# Getting Started
When creating an OpenTAP plugin you are essentially creating a
dll that implements specific OpenTAP plugin types, such as the test step or DUT types. The
dll can enforce one or more plugin types and it can be packaged and versioned, thus creating an OpenTAP package with the
.TapPackage file extension that you can share with the community using the package manager.
To make it easier to develop plugins we created two options you can choose from when creating a project and plugin templates:
- Using the OpenTAP NuGet Package - This is the recommended way to get OpenTAP if you are developing plugin projects. The NuGet package is available on nuget.org.
- Using the OpenTAP SDK Package - This provides templates for many types of common OpenTAP plugins and can be used via:
- The OpenTAP Visual Studio Integration - This allows you to use Visual Studio to create your plugins. You need Visual Studio 2015, 2017 or 2019. If you are using the KS8400A PathWave Test Automation Developer's System, this is already included. Otherwise, it can be downloaded from the the Visual Studio Marketplace.
- The Command Line - This allows you to create project code templates from the command line. You can learn how in The OpenTAP SDK Templates section.
# NuGet Package
The OpenTAP NuGet Package has several helpful features for plugin development. You can start a new project or you can turn an existing project into a plugin. Any C# project (*.csproj) can be turned into a plugin project by adding a reference to the OpenTAP NuGet package.
# Create a Project
You need a C# project to hold your plugin classes. This can be an existing project, or you can start a new one. To start a new one we recommend choosing "Class Library (.NET Standard)" in the Visual Studio "Create a new project" wizard.
# Reference OpenTAP
Since the OpenTAP NuGet package is available on nuget.org Visual Studio lists it in the "Browse" tab of the NuGet package manager. You can get to that by right clicking your project in the Solution Explorer and selecting "Manage NuGet Packages...". In the NuGet package manager, search for OpenTAP, and click install.
# NuGet Features
The OpenTAP NuGet package has a couple of additional built-in MSBuild features. These are discussed below.
When your project references the NuGet package, OpenTAP will automatically be installed in your project's output directory (e.g. bin/Debug/). The installation will be the version of OpenTAP specified in your project file (e.g. using the VS NuGet package manager as described above). This feature makes it easier to manage several plugins that may target different versions of OpenTAP. The version of OpenTAP is recorded in the *.csproj file, which should be managed by version control (e.g. git), so all developers use the same version.
# Package Creation
The NuGet package also adds build features to help packaging your plugins as a *.TapPackage for distribution through OpenTAP's package management system (e.g. by publishing it on packages.opentap.io). To take advantage of these features, your project needs a package definition file (normally named package.xml). You can use the command line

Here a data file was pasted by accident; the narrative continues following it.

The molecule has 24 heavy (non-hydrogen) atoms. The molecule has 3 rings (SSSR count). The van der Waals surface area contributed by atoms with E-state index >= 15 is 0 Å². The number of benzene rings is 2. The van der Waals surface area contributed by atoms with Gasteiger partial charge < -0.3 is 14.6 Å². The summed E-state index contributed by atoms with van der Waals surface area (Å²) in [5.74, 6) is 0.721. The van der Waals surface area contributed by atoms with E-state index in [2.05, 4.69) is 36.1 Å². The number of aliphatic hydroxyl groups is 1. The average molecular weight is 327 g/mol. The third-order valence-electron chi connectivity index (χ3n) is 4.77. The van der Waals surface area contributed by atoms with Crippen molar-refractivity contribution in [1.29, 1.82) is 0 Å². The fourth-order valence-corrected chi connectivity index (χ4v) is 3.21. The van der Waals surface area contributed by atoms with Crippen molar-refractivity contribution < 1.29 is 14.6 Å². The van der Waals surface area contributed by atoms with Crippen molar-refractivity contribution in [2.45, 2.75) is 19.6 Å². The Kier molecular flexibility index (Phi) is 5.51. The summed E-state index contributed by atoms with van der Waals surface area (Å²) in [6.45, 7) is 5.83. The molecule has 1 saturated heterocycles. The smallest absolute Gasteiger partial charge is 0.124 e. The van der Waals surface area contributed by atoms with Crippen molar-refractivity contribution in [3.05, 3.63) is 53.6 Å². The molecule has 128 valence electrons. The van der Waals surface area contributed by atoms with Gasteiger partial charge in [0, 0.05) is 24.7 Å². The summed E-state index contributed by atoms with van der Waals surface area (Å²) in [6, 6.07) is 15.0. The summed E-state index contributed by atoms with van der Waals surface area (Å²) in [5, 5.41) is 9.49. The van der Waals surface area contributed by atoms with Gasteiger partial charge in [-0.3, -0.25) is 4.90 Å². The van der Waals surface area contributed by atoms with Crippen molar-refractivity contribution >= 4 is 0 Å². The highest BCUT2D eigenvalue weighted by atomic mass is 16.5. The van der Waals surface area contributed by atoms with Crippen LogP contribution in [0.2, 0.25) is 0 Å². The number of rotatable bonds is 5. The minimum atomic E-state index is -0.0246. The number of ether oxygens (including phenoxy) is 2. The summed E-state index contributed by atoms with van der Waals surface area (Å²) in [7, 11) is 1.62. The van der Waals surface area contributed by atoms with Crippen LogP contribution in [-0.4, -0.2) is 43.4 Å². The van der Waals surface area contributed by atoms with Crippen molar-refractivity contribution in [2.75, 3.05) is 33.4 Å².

tap sdk new packagexml to generate a skeleton file. As soon as a file named package.xml is in your project, a TapPackage will be generated when it is built in Release mode. You can customize this behavior using these MSBuild properties in your csproj file:
<OpenTapPackageDefinitionPath>package.xml</OpenTapPackageDefinitionPath> <CreateOpenTapPackage>true</CreateOpenTapPackage> <InstallCreatedOpenTapPackage>true</InstallCreatedOpenTapPackage>
# Reference Other OpenTAP Packages
When using the OpenTAP NuGet package, you can reference other TapPackages you need directly. TapPackages referenced like this will be installed into your projects output directory (e.g. bin/Debug/) along with OpenTAP itself.
You can specify an OpenTAP package that your project should reference. You do this by adding the following to your csproj file:
<ItemGroup> <OpenTapPackageReference Include="DMM API" Version="2.1.2" Repository="packages.opentap.io" IncludeAssemblies="pattern1;pattern2" ExcludeAssemblies="pattern3;pattern4"/> </ItemGroup>
This should be very similar to the way you add a NuGet package using
Repository are optional attributes, and default to latest release, and packages.opentap.io if omitted.
When referencing a package in this way, assemblies belonging to that package are also referenced in your project.
ExcludeAssemblies attributes are optional, and control which assemblies are referenced. The supplied value is interpreted as one or more glob patterns.
If not specified, they take on a default value. The default value of
**, and the default value of ExcludeAssemblies is
You can specify several glob patterns, separated by semicolons (
;). By leveraging glob patterns, your project can target specific dependencies of other packages.